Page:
Sri Lanka, under global pressure over its human rights record, on Thursday launched a six-month census to count the number of casualties during the final phase of the brutal civil war against the Liberation Tigers of Tamil Eelam in 2009.
Some 16,000 officials would gather information from 14,000 villages nationwide from today until December 20.
"The government has nothing to hide. A lot of people have come out with various accusations with their own figures. We will come out with real facts," P B Abeykoon, Secretary to the ministry of public administration said.
Sri Lanka, since the end of the ethnic conflict four years ago, has faced accusations of ignoring international calls for accountability over alleged 40,000 civilian deaths.
Officials would be conducting a census on deaths and injuries and property damages during the island's 30-year civil war in which an estimated 100,000 people died.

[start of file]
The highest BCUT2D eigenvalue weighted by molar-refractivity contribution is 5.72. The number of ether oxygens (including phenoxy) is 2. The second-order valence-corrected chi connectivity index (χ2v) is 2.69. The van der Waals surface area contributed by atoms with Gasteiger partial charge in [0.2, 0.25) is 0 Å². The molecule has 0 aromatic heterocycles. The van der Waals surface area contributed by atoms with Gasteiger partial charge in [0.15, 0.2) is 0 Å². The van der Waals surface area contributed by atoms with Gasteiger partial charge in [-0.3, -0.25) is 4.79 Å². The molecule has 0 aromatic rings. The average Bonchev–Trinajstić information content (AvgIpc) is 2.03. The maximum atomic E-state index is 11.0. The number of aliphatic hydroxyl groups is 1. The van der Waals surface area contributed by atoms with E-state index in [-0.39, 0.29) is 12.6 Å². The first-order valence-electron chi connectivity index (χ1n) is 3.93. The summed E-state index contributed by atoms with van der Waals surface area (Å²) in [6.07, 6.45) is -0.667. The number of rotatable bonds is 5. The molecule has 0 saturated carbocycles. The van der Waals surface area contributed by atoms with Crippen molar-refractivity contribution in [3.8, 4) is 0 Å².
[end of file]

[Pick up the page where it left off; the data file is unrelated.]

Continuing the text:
Census chief D C A Gunawardena said, "The terrorist conflicts, political and any such conflicts that have occurred during 1982 and after wards are considered as internal conflicts for the purpose of this census."
Asked if the census data would provide verification to the figure of 40,000 which international rights organisations including the United Nations had accused Sri Lankan troops of killing in the last stages of the war, Abeykoon said, "Why should we go for a census if we have anything to hide. We are trying to get a clear picture for ourselves."
Sri Lanka has maintained that no civilian deaths occurred in the last months of the military campaign. The move comes after the Commonwealth summit this month was overshadowed by allegations of atrocities by government troops in the final stages of the conflict in May 2009.
International pressure led to the leaders of Canada, India and Mauritius boycotting the summit in protest against Colombo's human rights record.
British Prime Minister David Cameron attended the summit but infuriated Sri Lanka by visiting the war-torn Tamil-dominated Jaffna region in the north.
After meeting with survivors, Cameron warned that he would push for an international probe unless Sri Lanka conducts a credible inquiry of its own by March.